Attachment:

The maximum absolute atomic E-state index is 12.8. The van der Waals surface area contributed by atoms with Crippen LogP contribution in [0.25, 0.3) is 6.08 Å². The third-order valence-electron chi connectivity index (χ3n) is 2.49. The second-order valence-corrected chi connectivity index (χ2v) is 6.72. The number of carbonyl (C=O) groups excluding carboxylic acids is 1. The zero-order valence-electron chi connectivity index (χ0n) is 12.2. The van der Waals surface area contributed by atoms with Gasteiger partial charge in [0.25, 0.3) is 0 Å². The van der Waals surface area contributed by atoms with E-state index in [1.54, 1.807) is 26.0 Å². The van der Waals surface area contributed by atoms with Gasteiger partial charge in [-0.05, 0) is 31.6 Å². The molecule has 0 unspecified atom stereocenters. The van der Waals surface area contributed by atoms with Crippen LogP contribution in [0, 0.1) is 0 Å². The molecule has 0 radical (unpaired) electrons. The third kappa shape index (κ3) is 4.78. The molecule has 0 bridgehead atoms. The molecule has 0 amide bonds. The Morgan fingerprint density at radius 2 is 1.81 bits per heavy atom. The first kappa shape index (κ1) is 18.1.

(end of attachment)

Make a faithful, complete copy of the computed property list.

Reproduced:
The maximum absolute atomic E-state index is 12.8. The van der Waals surface area contributed by atoms with Crippen LogP contribution in [0.25, 0.3) is 6.08 Å². The third-order valence-electron chi connectivity index (χ3n) is 2.49. The second-order valence-corrected chi connectivity index (χ2v) is 6.72. The number of carbonyl (C=O) groups excluding carboxylic acids is 1. The zero-order valence-electron chi connectivity index (χ0n) is 12.2. The van der Waals surface area contributed by atoms with Gasteiger partial charge in [0.25, 0.3) is 0 Å². The van der Waals surface area contributed by atoms with E-state index in [1.54, 1.807) is 26.0 Å². The van der Waals surface area contributed by atoms with Gasteiger partial charge in [-0.05, 0) is 31.6 Å². The molecule has 0 unspecified atom stereocenters. The van der Waals surface area contributed by atoms with Crippen LogP contribution in [0, 0.1) is 0 Å². The molecule has 0 radical (unpaired) electrons. The third kappa shape index (κ3) is 4.78. The molecule has 0 bridgehead atoms. The molecule has 0 amide bonds. The Morgan fingerprint density at radius 2 is 1.81 bits per heavy atom. The first kappa shape index (κ1) is 18.1.